Oooh, yeah! Matterhorn Kit! It could ship in itself. Perfect!

Plus, assembly would only require experience in woodworking, welding, electronic engineering, etc. It's a total beginner project!

And some people think shipping is high on a DTS10

I spent almost 2 months building it. At times I had additional help-but would estimate about 80Hrs/week man hours for about 8 weeks.

So a nice weekend(s) project.
post #410 of 705
Quote:
Originally Posted by Ivan Beaver View Post

I am not sure what the exact details are-but I don't remember anything about them being stand alone cabinets-but I could be wrong. But that along with the different sound exit will take a bit of "rework" in the design/CNC programming etc.

But I am pretty sure that specialty product will not be showing up anytime soon at the demo room-sorry. We have a several other new products that are being worked on (that take up programming/engineering/production time) getting ready for Infocomm, and along with the stadium orders that are coming in-that particular product will have to take a back seat-so to speak for a little while-sorry.

Maybe you just need to remove a wall to get the regular product in?

Hey im from West Virginia and we sure know how to rig up stuff. I could stick it through a wall like a window Air Conditioner. lol.

The new products that your working on is it a new sub that might be a fit for my theater. I need to know because I have a guy wanting my 3 DTS 10'S!
post #411 of 705
After building brackets from wood I just didnt like the look. So I pulled them down and bough a piece of 3 inch wide 3/16" thick steel and used a torch to heat up the bend areas and made some brackets. Then I painted them. It was alot of work and I wouldnt ever do it again. Id just buy the Danley Brackets! Then again now I have saved 350.00 that can go towards the TH221!

Ivan you think the new Jerrico would satisfy my need?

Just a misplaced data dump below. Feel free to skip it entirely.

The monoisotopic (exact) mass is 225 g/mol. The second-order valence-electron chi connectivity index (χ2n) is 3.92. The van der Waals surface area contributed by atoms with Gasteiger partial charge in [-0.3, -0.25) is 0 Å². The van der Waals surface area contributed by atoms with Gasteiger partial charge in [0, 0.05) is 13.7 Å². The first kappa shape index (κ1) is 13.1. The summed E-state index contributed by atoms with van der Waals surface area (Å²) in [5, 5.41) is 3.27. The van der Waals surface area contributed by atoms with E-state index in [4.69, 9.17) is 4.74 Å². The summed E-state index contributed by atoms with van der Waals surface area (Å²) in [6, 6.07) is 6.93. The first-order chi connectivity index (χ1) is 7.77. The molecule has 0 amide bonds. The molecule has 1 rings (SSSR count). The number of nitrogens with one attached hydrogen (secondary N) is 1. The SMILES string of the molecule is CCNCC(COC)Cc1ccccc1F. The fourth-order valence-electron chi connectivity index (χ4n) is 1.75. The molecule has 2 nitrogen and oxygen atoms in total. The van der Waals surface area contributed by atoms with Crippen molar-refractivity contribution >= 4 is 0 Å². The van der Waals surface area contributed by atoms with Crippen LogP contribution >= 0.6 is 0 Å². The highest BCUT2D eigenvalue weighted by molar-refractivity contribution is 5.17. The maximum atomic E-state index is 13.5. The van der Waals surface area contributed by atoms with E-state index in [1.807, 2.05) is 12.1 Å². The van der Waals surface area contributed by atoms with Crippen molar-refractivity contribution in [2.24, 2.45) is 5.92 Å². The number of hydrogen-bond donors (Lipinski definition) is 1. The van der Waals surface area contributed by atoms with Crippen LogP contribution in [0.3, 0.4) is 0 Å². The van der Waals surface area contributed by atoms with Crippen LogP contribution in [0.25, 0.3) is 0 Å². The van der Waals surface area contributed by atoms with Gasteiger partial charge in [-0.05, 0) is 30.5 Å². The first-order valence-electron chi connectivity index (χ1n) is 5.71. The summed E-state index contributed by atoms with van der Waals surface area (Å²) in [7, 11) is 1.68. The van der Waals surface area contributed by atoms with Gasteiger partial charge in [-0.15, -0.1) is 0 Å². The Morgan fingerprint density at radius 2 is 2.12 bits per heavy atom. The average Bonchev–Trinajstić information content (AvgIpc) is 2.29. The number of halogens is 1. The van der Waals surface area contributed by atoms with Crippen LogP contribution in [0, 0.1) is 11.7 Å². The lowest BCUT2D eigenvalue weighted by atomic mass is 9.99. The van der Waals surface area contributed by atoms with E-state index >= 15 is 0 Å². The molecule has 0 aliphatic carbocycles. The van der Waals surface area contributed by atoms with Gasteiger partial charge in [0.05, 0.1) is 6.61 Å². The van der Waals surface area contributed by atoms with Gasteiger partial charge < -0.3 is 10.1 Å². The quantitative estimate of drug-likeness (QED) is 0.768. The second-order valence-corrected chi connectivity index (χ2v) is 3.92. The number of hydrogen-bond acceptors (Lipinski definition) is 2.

Heating up the steel with a acetylene/oxygen torch.



Bent Brackets



Mounted the brackets to a 2 x 6





SH100 C LEFT Side surround mounted




2 REAR SH100 C Mounted


Right SH100 Side Surround and Right rear SH 100 C


2 Crest 9200 and Marantz AV7005 Pre Pro. Waiting for 3 more Crest 8200


Im very happy with how it turned out. I know alot of you guys like seeing pictures of these speakers so I hope you enjoy. If any of you guys are ever in the Montgomery Alabama Area and want a demo please let me know.
post #412 of 705
Congratulations! Looks really nice and no neighbours too close
post #413 of 705
Quote:


Indistinguishable is a very strong term. And the simple answer is not even close.

HOWEVER---------

The typical good listener can tell differences between regular production units of the same model number. A half a db wiggle here, a quarter dB bump here, a half db dip there and so forth....

Ivan, when you answer a question you don't mess around ! Bottom line is I will have to work out which is better for my room (when I can financially make this happen).

Thanks
Moto
post #414 of 705
Quote:
Originally Posted by MX48 View Post

Ivan, when you answer a question you don't mess around ! Bottom line is I will have to work out which is better for my room (when I can financially make this happen).

Thanks
Moto

The problem is that simple answers lead to either confusing or misinterpeted answers.

It helps to try and explain it a little bit. But I do tend to ramble at times
post #415 of 705
Quote:
Originally Posted by kutlow View Post

Hey im from West Virginia and we sure know how to rig up stuff. I could stick it through a wall like a window Air Conditioner. lol.

The new products that your working on is it a new sub that might be a fit for my theater. I need to know because I have a guy wanting my 3 DTS 10'S!